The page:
Getting a bead on the bad guys: COTS-based soft information fusion merges military C4ISR data with web and other sources

A military analyst or command and control operator could soon get much better INTEL by combining military data with information from the web.

Bottom Line: I’m unaware of anyone else yet offering a COTS sensor fusion product that combines hard and soft information sources to take advantage of Internet intelligence.

[Update 4:45pm PDT 19Mar13: corrections from "data" to information; added explanation on API and MSCT output; corrected GMTI from plots to tracks.]

Cope Tiger 13

(Courtesy: US Air Force.)

Picture this scenario: a BDU khaki-uniformed DoD analyst is staring at multiple screens of intelligence (INTEL) data and images pertaining to an unmarked ship off the coast of some unnamed country. The ship’s actions have been odd, and the Coast Guard had been tracking it for some time until it went into international waters. New satellite images now show the ship at anchor in a different location than yesterday. What’s it doing there? Are the ship’s intentions nefarious? Who is aboard, and what cargo is aboard?

This kind of scenario vexes joint military forces, Homeland Security, and myriad three-letter agencies.

The challenge for any analyst is to make decisions based upon actionable intelligence by combining every scrap of information into a situational awareness picture that maximizes what the human does best: make a decision or recommendation.  The problem with data for DoD and CIA analysts is there’s either not enough of it, or there’s too much. It’s hard to make a decision with limited information; and it’s too time consuming to dedicate an analyst’s time to culling through SAR images, GMTI (ground moving target indicator) tracks, satellite photos, transcribed radio chatter, action reports, and so on.

As well, decisions are made using more than mere “data”. Sophisticated or low-level sensor outputs are “data” (such as L0/L1 trackers), but other non-traditional asymmetric information not currently in a structured data set might also be relevant and useful to an analyst’s task.

Larus Technologies aims to change all of that with the announcement of their high level information fusion engine (HLIFE) that melds a “collection of commercially available embedded software modules for C4ISR and Security systems” into an information fusion model. Based on the company’s patent-pending adaptive behavioral learning and predictive modeling algorithms, multiple sensing modalities can now be combined together to provide a more complete C4ISR and INTEL picture for analysts.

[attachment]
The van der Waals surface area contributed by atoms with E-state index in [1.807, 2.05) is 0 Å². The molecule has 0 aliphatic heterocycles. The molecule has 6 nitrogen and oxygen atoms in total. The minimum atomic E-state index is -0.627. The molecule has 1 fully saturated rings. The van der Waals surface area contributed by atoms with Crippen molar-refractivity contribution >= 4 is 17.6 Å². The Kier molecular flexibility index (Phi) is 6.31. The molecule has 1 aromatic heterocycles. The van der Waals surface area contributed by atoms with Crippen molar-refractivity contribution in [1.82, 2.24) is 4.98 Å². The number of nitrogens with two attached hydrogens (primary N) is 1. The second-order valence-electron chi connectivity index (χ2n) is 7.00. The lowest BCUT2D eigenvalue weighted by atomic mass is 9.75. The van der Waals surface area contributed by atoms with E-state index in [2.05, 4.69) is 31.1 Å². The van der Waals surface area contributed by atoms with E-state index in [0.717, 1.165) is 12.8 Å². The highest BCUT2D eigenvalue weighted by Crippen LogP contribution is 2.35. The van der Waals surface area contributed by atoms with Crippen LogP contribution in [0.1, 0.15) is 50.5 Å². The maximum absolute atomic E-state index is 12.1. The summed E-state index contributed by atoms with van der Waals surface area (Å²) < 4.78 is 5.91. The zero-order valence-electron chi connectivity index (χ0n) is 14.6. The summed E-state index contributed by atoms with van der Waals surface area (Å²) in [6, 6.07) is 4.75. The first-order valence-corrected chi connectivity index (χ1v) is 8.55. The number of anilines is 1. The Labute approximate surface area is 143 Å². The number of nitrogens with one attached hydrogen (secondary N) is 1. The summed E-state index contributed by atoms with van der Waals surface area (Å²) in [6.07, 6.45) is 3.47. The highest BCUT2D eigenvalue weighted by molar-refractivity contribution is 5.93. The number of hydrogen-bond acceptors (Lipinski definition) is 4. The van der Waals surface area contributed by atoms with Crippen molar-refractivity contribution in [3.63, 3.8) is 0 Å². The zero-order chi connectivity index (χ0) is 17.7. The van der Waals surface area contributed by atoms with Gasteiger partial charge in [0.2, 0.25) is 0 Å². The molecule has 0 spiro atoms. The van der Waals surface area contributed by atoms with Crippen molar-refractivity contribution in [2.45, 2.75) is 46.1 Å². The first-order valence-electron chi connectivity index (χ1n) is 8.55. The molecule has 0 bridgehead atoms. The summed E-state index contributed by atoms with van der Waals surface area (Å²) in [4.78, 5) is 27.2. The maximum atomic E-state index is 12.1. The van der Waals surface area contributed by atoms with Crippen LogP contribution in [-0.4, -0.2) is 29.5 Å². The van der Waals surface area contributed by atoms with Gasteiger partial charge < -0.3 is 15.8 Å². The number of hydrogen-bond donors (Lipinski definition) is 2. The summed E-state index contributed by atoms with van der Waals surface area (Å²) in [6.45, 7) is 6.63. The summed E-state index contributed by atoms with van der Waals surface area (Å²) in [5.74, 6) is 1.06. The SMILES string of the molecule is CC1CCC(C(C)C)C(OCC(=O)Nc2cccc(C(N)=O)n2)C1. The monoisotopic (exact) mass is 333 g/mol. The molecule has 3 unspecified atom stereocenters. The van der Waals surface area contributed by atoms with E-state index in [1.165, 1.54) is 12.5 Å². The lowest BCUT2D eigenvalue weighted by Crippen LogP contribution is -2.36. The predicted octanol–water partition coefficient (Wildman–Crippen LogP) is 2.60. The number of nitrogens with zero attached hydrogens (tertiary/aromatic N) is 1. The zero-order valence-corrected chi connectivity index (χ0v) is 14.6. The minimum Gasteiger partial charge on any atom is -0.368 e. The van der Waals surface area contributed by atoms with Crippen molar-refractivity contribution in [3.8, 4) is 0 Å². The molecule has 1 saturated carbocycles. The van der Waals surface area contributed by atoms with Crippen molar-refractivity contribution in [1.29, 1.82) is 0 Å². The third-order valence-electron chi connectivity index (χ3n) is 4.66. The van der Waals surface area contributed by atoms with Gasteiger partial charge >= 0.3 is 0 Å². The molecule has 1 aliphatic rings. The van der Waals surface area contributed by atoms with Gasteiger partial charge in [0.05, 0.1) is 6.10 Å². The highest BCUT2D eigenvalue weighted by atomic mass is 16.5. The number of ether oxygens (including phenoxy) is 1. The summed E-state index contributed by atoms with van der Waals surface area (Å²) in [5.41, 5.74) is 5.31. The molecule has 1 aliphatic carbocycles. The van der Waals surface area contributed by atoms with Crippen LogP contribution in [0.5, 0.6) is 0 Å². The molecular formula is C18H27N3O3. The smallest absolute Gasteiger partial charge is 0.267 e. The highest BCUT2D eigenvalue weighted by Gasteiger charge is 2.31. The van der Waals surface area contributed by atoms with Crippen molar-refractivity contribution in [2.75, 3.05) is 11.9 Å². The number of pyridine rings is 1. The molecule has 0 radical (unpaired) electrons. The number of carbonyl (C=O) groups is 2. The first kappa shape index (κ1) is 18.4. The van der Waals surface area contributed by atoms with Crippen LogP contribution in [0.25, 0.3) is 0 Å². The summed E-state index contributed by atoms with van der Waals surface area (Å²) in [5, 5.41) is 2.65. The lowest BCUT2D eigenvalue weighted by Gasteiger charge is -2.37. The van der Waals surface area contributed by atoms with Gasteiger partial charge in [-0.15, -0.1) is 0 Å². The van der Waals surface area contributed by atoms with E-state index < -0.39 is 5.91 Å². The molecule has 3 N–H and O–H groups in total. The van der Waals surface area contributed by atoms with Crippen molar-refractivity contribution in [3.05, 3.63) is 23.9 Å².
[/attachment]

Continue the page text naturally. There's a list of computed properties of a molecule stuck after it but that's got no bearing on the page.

Larus Technologies' COTS sensor fusion product uses proprietary algorithms to fuse hard military data with soft, unstructured data like web pages or civilian data bases.

Larus Technologies’ COTS sensor fusion product uses proprietary algorithms to fuse hard military data with soft, unstructured data like web pages or civilian data bases.

But the company’s product is not just one Big Data MUX.  Instead, it intelligently combines a mixture of DoD, government and other “hard” and structured data sources with “soft” unstructured sources such as weather reports, search and rescue operator reports, human intelligence (HUMINT), flight schedules, web sites, and myriad other web-based information.

The company’s Total::Insight product is a commercial solution that can immediately leverage high level information fusion and computation intelligence based upon the DoD’s Joint Director of Labs (JDL) data fusion Model. The software performs behavior analysis through predictive modeling, and is “capable of dealing with heterogeneous (multi-source, multi-sensor) data.” The HLIF engine fuses: anomaly detection, trajectory prediction, intent assessment, threat assessment, adaptive learning (situational and procedural). Details on these algorithm components can be found in their white paper “Total Maritime Domain Awareness“, which requires registraion.

This company is new to me, but the concept of offloading an operator/analyst by providing more upstream intelligence is not. Raytheon’s multi-source correlator tracker (MSCT) does something similar with military data sources such as tactical sensors. In contrast, Larus says that they are a neutral COTS vendor that can take output from products like MSCT as well as provide an API so customers can “direct the output (i.e. alerts, warnings, suggested actions) out to their favorite command and control systems.”

Still, I’m unaware of anyone yet offering a COTS product that combines hard and soft data–rather, information–sources to take advantage of Internet-based intelligence. I’ll be watching Larus Technologies; you should too.

One thought on “Getting a bead on the bad guys: COTS-based soft information fusion merges military C4ISR data with web and other sources

  1. Manufacturers ‘build in’ embedded software in the electronics in cars, telephones, modems, robots, appliances, toys, security systems, pacemakers, televisions and set-top boxes, and digital watches, for example.[2] This software can be very simple, such as lighting controls running on an 8-bit microprocessor and a few kilobytes of memory, or can become very sophisticated in applications such as airplanes, missiles, and process control systems.”^

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